Seeking permission for third party material
Where an extract or the materials in use may not fall within the boundaries of fair dealing, permission should be sought and the rights holder identified. This may be the publisher, author, photographer etc. For example:
- Check the source to identify any existing licence which specifies conditions of use.
- For books, journals and other publications, consult the publisher.
- For reproduction of photographed artistic works, contact the relevant museum or gallery.
- For film stills, contact the issuing studio or distributor.
Many publishers give details on their sites on how to seek permission and/or who to contact. If the publisher does not hold the right to the work, your enquiry should be forwarded to the individual who does.
Statement for seeking copyright permissions
When contacting rights owners to include third party material within your thesis it is important that you are clear about what you are asking for. The following is a suggested statement which may be used in letters and/or emails when seeking permission. Please note that where material has more than one author, permission must be sought from both.
‘I am a postgraduate research student at Queen Mary University of London working towards my thesis on (insert title). I am contacting you to seek permission to include the following material within the electronic version of my PhD/MSc/MPhil thesis:
[Provide a full citation for the work or item e.g. an image or music score you wish to include]
If you are not the rights holder for this material I would be grateful if you could advise me on who to contact.
The thesis will be made available within QMUL’s online theses repository (https://qmro.qmul.ac.uk/). The repository is non-commercial and openly available to all.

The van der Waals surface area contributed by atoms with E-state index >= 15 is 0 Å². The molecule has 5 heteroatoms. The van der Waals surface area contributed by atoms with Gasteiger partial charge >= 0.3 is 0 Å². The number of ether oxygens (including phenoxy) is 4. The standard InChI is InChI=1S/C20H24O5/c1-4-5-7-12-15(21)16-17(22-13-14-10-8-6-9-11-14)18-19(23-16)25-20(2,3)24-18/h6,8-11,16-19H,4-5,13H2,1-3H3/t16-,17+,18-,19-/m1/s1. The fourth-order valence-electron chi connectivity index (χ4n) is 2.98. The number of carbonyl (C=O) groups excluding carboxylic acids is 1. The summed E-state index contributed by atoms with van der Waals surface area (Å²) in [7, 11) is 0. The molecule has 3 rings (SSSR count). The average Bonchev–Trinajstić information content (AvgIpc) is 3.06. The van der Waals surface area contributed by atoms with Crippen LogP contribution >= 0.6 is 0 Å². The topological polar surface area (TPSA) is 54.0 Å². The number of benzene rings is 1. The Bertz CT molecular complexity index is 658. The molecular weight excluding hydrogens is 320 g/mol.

I would be grateful if you could advise if this will be acceptable.’
If permission is granted
You are required to indicate this at the appropriate point in your thesis e.g. ‘Permission to reproduce the (description of work) has been granted by (name of rights holder). A copy of any documentation or correspondence authorising use must be submitted when you deposit your thesis.
If permission is not granted
You will not be able to submit the full version of the thesis for inclusion into the online repository, and will be required to select the embargo option on the thesis declaration form restricting access on copyright grounds. You are still required to deposit an electronic version which will be held securely.
You may also deposit a copy in which the third party copyright material has been removed, redacted or replaced with alternatives i.e. a link to an image or article or a reference/citation pointing to tables or datasets. Third party material may also be placed in Appendices at the rear of a thesis, allowing reference to the material within the body of the work, but removal of the Appendices on submission.
If the volume of third party material is so great that it would damage the integrity of the work, this should also be indicated. In this case your thesis will not be published in the online repository, and will be placed under permanent embargo.